links for 2009-12-03

  • As the long battle over health care is rejoined in the Senate this week, experts remain deeply divided over whether the legislation would rein in soaring health-care costs or simply add millions of people to a system that is already driving the nation toward bankruptcy.
    Optimists say the $848 billion package drafted by Senate Majority Leader Harry M. Reid (D-Nev.) contains all the most promising ideas for transforming the health-care system and encouraging doctors and hospitals to work more efficiently. They say it would eventually reduce both private premiums and the swelling cost of government health care for the elderly and poor.
    Even pessimists don’t necessarily disagree. But they see scant evidence that those ideas would quickly bear fruit, and in the short term they fear that the initiative would leave Washington struggling to pay for a new $200 billion-a-year health program even as existing programs require vast infusions of cash to care for the aging baby-boom generation.
    (tags: healthcare)
  • I have just spent an intensive week coaching executives in a global organisation, asking my clients the simple question: are you an “In” or an “Out” leader?
    By that, I mean, how much time and energy are you spending in (or with) your team and how much time out in the wider organisation? It might seem like a simple question, but executives rarely take the time to think about it. It’s important to do though, because this single question could answer many other questions that you — or your boss — have about your style and effectiveness.
    (tags: leadership)

  • Jack Dorsey, the co-founder of that little thing called Twitter, is showing off his latest project, and Square is trying to turn iPhones into a mobile payment hub for merchants. It’s a very interesting idea, but, like Twitter, I’m wondering how it’s going to make real money.
    The idea sounds simple and quite amazing: Square is providing merchants with hardware that integrates with the iPhone’s audio input jack for swiping credit cards. There are no contracts or monthly fees, customers can get their receipts e-mailed or eventually texted to them, and frequent customers can even get virtual reward cards that can, for example, give a customer a free cup of coffee on their tenth purchase. The hardware is going to offer some security by enabling photo verification, and a video demonstration over on TechCrunch (embedded below) shows it can potentially be a quick way for businesses to start accepting credit cards.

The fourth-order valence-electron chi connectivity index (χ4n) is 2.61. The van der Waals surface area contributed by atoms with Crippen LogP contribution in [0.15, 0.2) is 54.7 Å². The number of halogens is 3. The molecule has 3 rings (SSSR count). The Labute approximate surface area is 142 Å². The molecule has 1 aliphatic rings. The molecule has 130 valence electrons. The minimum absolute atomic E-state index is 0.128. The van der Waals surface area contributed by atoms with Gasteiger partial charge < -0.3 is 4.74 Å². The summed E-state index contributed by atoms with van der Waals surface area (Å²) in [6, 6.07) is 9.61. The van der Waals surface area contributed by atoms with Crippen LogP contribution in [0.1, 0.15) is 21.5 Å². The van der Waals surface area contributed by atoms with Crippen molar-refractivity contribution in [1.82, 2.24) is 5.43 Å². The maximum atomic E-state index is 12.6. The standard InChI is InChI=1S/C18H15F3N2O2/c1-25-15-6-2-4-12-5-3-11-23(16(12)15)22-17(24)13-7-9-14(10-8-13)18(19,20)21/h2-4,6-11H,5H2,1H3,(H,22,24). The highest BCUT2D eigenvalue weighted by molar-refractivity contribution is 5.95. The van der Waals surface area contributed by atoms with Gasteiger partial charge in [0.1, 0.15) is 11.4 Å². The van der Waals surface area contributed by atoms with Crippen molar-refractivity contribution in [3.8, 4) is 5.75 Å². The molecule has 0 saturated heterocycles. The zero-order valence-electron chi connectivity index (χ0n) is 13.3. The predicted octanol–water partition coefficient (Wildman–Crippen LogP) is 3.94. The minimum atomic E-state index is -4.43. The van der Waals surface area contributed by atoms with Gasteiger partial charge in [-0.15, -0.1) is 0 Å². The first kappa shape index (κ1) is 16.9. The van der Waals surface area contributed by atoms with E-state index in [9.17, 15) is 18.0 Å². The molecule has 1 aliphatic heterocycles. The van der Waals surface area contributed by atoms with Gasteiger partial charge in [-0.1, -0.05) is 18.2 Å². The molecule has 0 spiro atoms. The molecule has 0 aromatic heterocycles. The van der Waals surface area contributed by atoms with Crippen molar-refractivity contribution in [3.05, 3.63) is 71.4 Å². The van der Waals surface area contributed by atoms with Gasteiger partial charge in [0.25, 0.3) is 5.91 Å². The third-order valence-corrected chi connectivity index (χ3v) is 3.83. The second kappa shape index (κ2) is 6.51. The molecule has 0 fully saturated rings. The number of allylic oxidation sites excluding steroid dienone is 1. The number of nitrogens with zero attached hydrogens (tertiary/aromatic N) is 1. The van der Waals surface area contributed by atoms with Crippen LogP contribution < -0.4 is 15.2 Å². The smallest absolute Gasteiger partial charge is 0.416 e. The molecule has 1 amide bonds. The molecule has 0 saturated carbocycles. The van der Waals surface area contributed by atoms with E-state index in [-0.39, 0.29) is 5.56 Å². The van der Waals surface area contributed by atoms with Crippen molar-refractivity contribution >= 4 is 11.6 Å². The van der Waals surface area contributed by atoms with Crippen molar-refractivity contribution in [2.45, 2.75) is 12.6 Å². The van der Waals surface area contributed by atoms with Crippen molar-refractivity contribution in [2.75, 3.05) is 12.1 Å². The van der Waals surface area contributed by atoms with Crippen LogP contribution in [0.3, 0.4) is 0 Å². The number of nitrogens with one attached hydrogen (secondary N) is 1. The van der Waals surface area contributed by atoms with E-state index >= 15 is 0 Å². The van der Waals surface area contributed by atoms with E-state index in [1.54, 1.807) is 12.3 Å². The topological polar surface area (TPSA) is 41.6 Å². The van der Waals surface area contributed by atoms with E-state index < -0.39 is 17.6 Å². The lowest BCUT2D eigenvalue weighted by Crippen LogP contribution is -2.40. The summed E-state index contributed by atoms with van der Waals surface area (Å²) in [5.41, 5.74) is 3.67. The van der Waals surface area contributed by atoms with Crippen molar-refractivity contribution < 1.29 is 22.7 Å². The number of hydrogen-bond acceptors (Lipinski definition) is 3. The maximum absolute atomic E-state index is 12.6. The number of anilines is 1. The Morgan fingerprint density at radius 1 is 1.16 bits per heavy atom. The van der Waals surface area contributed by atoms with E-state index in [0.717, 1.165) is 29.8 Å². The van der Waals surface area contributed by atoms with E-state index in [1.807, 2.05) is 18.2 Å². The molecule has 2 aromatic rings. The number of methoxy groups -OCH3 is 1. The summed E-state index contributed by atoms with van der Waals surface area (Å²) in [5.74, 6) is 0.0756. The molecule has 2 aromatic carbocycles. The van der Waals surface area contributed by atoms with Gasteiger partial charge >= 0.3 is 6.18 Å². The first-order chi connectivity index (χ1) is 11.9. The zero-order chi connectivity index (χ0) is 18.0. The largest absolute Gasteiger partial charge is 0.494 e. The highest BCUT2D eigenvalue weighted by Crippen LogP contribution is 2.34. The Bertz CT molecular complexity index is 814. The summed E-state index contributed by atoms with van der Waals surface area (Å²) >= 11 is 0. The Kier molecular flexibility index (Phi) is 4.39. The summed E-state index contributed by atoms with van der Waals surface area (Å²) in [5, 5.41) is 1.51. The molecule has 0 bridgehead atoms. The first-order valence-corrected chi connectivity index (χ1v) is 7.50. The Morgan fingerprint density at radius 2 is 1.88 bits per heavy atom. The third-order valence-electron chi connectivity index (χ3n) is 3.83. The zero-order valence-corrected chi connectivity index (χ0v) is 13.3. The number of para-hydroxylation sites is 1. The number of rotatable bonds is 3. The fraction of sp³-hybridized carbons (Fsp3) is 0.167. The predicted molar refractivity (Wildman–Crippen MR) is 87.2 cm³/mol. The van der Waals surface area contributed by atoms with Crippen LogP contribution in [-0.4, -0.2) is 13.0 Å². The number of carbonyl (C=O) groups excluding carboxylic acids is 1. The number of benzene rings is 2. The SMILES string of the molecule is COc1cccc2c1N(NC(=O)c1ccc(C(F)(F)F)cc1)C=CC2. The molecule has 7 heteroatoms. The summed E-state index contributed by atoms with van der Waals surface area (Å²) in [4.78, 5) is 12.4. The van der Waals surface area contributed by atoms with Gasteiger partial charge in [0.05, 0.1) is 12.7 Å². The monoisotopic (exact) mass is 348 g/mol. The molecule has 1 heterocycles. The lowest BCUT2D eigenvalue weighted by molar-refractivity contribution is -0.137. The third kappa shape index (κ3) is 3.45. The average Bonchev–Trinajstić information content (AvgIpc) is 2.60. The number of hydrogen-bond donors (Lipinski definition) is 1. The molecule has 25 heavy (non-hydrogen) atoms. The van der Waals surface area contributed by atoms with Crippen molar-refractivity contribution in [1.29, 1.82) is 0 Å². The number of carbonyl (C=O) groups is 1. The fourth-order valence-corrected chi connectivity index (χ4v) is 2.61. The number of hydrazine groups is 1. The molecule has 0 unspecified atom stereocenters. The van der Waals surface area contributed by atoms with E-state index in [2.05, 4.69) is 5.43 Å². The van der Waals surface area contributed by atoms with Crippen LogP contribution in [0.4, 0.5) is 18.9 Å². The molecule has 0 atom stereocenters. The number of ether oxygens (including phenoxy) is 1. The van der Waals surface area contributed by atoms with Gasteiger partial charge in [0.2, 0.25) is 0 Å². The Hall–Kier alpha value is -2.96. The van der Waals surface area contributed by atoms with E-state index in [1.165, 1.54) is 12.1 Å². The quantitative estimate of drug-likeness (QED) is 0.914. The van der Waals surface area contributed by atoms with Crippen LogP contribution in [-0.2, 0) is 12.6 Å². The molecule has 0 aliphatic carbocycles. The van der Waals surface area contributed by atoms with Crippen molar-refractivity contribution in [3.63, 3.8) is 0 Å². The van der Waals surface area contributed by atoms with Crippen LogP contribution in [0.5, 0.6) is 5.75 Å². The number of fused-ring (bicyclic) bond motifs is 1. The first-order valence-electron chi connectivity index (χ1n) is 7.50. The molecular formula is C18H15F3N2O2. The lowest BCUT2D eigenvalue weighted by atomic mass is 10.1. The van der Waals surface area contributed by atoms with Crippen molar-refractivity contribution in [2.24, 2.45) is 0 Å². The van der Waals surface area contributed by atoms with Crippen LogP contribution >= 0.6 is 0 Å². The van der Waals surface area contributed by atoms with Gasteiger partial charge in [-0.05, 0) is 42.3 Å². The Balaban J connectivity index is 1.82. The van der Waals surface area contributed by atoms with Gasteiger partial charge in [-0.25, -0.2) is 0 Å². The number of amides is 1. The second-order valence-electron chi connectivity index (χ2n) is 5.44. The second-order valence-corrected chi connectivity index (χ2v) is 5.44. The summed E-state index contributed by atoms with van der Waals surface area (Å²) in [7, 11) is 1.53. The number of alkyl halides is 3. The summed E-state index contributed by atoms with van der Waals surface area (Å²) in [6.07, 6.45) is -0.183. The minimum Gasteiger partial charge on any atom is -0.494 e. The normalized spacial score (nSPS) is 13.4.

• The CrunchPad, a highly anticipated 12-inch tablet computer that was recently named as one of the 10 “most brilliant products” of the year by Popular Mechanics magazine, is “now in the DeadPool,” according to the man who has been its biggest enthusiast.
    Michael Arrington, founder of, called it a “sad day at TechCrunch HQ” in a posting, “The End of the CrunchPad” on his site Monday. Arrington said the “entire project self-destructed” because of “miscommunication” and other issues with an outside project partner.
    Arrington was aiming to have the CrunchPad out soon, and while pricing wasn’t set, it was geared to be a $300 to $400 device which would be mainly for Web surfing on the go.
  • Last week, eMarketer reported data from Compete, Nielsen and ComScore showing a decline in visitors to Twitter from 23 million to 20 million.
    Why might that be?
    Our data here at Meteor, collected from a cross-section of sites (though not necessarily representative), shows a very clear pattern: Click-through rate on tweets is inversely correlated with number of followers. In plain English, the more followers you have the less likely they are to click on your tweets.
    They are, in effect, Ghost Followers.
    What’s happening?
    (tags: twitter)
  • Nokia, the world’s largest cellphone maker, forecast handset market volumes would grow around 10 percent next year, more than analysts’ 8.6 percent consensus.
    Nokia also said on Wednesday its market share would be unchanged in 2010.
    “Going into 2010, the overall mobile devices market is stabilizing and it is growing more in the areas where Nokia has competitive advantages,” Nokia’s new finance director Timo Ihamuotila said in a statement.
    (tags: nokia mobile)
  • Google Inc. is allowing publishers of paid content to limit the number of free news articles accessed by people using its Internet search engine, a concession to an increasingly disgruntled media industry.
    There has been mounting criticism of Google’s practices from media publishers – most notably News Corp. chairman and chief executive Rupert Murdoch – that argue the company is profiting from online news pages.
    In an official blog posted late Tuesday, Josh Cohen, Google’s senior business product manager, said the company had updated its so-called First Click Free program so publishers can limit users to viewing no more than five articles a day without registering or subscribing.
    (tags: google media)

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